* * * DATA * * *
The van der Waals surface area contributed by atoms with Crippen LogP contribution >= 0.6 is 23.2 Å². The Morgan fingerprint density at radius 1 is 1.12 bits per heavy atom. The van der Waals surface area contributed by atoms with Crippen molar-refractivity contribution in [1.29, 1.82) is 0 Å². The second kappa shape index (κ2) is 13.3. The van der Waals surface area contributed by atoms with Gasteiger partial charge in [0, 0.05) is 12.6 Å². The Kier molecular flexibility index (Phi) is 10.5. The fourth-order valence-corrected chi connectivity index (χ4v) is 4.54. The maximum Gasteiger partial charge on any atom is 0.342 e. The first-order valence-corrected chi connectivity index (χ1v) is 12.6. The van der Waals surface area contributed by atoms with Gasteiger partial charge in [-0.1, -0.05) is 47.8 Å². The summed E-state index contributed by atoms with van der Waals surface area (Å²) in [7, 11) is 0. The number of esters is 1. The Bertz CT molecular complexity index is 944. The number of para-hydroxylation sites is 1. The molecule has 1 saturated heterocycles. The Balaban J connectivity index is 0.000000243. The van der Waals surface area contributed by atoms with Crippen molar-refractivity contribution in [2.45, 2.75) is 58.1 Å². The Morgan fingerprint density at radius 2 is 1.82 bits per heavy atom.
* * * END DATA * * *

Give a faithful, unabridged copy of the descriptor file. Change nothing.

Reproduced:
The van der Waals surface area contributed by atoms with Crippen LogP contribution >= 0.6 is 23.2 Å². The Morgan fingerprint density at radius 1 is 1.12 bits per heavy atom. The van der Waals surface area contributed by atoms with Crippen molar-refractivity contribution in [1.29, 1.82) is 0 Å². The second kappa shape index (κ2) is 13.3. The van der Waals surface area contributed by atoms with Gasteiger partial charge in [0, 0.05) is 12.6 Å². The Kier molecular flexibility index (Phi) is 10.5. The fourth-order valence-corrected chi connectivity index (χ4v) is 4.54. The maximum Gasteiger partial charge on any atom is 0.342 e. The first-order valence-corrected chi connectivity index (χ1v) is 12.6. The van der Waals surface area contributed by atoms with Gasteiger partial charge in [-0.1, -0.05) is 47.8 Å². The summed E-state index contributed by atoms with van der Waals surface area (Å²) in [7, 11) is 0. The number of esters is 1. The Bertz CT molecular complexity index is 944. The number of para-hydroxylation sites is 1. The molecule has 1 saturated heterocycles. The Balaban J connectivity index is 0.000000243. The van der Waals surface area contributed by atoms with Crippen molar-refractivity contribution in [2.45, 2.75) is 58.1 Å². The Morgan fingerprint density at radius 2 is 1.82 bits per heavy atom.